Wilfred Lucas leaves his wife, Stephanie Longfellow, every night to rendezvous with actress Vivian Prescott. When Stephanie discovers a note from the scarlet woman, family friend Edwin August tells her the best way to get him back is to make him jealous.
It had been only thirty months since D.W. Griffith had debuted as a movie director, and in that time he had turned almost every aspect of movie-making upside down. In this average work from him, we can see almost every aspect of how he had improved and regularized the form into a model that in a few more years, everyone would be using.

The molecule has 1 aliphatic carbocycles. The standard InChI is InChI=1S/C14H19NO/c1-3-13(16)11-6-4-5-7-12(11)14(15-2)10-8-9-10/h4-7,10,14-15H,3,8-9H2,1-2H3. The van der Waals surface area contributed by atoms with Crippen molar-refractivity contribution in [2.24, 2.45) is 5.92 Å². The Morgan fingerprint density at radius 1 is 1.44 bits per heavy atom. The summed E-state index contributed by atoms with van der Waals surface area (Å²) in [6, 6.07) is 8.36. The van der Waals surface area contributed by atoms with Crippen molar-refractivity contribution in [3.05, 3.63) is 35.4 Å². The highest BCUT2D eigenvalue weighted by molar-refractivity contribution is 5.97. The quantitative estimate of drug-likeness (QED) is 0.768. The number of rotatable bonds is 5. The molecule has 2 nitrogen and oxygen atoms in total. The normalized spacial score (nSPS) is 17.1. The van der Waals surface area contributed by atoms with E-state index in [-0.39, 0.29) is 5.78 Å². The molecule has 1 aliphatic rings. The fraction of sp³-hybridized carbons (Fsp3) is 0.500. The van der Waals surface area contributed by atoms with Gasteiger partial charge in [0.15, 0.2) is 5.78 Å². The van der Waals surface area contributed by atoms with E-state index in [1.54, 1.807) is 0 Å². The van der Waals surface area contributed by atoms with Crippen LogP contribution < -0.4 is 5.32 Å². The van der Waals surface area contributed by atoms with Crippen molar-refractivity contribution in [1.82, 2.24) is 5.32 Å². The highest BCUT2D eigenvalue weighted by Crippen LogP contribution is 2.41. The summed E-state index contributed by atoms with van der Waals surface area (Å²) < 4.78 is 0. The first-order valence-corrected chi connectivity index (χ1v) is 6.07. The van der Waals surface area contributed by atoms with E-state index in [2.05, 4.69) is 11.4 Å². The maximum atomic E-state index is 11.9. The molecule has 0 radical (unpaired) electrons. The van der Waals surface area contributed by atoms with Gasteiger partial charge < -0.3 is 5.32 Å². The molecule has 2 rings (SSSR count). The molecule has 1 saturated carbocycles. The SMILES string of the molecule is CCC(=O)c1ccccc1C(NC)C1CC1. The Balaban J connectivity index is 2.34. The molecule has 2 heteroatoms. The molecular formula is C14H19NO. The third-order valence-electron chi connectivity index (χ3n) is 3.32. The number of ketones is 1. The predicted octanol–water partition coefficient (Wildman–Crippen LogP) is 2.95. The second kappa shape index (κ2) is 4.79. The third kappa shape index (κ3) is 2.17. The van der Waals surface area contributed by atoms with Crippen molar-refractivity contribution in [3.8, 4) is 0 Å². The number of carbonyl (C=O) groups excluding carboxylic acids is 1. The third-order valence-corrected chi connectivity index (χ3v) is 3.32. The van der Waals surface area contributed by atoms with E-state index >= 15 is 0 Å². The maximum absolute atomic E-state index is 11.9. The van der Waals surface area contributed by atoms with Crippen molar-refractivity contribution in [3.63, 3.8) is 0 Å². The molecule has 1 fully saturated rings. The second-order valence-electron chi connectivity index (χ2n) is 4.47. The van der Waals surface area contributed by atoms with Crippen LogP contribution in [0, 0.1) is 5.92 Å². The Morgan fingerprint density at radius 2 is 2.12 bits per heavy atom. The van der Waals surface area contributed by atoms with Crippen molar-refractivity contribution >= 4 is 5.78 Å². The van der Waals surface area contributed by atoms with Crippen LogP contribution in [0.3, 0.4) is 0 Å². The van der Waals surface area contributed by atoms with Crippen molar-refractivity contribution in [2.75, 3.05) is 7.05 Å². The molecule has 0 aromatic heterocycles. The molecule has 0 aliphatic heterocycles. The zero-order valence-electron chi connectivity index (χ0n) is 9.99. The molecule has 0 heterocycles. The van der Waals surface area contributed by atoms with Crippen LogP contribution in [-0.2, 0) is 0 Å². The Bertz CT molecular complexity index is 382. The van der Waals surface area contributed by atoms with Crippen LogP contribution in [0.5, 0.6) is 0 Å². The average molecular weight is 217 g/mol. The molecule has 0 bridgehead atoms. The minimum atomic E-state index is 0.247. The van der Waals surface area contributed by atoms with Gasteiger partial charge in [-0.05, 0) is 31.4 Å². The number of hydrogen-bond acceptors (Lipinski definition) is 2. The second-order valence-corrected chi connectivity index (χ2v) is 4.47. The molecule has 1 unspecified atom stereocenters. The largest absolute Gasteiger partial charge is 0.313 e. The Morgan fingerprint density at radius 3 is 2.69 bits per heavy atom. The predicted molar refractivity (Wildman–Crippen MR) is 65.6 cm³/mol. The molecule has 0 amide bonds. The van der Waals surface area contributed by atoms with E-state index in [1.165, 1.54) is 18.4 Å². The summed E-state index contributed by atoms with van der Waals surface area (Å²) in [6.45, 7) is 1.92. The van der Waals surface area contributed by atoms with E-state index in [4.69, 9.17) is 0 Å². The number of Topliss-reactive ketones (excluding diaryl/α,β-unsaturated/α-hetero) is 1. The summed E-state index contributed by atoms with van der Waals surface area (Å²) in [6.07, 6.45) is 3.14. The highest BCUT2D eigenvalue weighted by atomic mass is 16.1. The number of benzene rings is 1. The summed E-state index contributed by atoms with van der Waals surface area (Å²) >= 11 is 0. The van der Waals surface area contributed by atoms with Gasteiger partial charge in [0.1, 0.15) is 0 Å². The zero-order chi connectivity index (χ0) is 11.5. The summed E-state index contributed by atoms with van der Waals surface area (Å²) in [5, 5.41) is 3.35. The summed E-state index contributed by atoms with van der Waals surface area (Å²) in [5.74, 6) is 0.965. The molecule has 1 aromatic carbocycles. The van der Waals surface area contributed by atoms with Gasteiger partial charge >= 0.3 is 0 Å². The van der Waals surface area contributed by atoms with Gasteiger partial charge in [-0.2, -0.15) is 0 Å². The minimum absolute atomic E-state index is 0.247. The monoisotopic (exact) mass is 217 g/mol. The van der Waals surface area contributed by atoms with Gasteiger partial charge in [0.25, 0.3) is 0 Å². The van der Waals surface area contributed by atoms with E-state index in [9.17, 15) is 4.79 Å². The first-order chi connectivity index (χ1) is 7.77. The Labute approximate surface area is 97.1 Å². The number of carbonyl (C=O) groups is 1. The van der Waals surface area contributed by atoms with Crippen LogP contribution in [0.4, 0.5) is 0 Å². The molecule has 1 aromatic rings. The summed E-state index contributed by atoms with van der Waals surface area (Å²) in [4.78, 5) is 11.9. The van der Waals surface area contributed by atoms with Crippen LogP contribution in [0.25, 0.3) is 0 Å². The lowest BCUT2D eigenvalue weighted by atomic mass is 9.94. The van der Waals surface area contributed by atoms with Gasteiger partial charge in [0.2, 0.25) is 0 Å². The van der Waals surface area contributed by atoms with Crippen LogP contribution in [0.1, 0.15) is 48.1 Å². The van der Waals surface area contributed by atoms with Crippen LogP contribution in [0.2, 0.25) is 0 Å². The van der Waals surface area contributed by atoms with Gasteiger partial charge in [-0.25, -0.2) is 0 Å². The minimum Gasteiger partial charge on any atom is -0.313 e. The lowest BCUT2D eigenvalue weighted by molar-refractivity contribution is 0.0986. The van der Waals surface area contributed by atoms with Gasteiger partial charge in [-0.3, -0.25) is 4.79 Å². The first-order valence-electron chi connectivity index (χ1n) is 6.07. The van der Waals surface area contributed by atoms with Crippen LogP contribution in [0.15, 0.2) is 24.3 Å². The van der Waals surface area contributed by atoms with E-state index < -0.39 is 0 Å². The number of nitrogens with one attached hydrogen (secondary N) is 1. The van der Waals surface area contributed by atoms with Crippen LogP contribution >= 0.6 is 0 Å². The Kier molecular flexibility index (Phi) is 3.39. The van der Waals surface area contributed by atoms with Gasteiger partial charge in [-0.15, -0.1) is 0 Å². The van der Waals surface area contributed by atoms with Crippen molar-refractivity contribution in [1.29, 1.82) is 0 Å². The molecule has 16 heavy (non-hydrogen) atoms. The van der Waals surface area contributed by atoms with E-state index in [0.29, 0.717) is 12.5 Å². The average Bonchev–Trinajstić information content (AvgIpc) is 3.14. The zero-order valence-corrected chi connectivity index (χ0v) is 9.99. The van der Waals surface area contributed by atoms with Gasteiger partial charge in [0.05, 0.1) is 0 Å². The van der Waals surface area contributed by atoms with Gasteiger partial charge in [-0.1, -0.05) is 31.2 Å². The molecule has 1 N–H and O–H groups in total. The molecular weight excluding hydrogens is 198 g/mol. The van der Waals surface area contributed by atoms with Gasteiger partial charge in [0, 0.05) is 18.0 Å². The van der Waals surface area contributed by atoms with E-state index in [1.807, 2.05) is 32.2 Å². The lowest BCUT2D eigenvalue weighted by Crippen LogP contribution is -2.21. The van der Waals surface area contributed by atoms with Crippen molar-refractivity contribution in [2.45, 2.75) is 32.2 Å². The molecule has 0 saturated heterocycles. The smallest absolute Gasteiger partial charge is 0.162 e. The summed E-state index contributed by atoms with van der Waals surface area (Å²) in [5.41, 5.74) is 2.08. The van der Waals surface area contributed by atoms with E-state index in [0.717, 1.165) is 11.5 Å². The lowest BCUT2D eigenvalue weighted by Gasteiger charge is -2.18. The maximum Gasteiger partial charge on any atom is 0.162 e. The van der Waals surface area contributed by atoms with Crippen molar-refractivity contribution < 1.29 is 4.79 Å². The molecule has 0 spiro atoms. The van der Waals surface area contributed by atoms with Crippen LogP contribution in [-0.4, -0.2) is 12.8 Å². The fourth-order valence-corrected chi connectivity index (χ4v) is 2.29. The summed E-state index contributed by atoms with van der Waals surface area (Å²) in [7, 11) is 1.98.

There is the editing, as shown in the restaurant scene: after an initial setting shot, each table is shown in a tight two-shot that focuses on the reactions of the characters to what is going on at the next table; at the theater exit, we see a dozen people in a crowd scene, each doing things that make sense and add to the composition; the costumes are realistic; the sets are realistic; the long explanatory titles are gone and the acting is expressive and not stagily huge.
It's not a great movie, which only goes to show how much Griffith had forced the growth of film in that short time.
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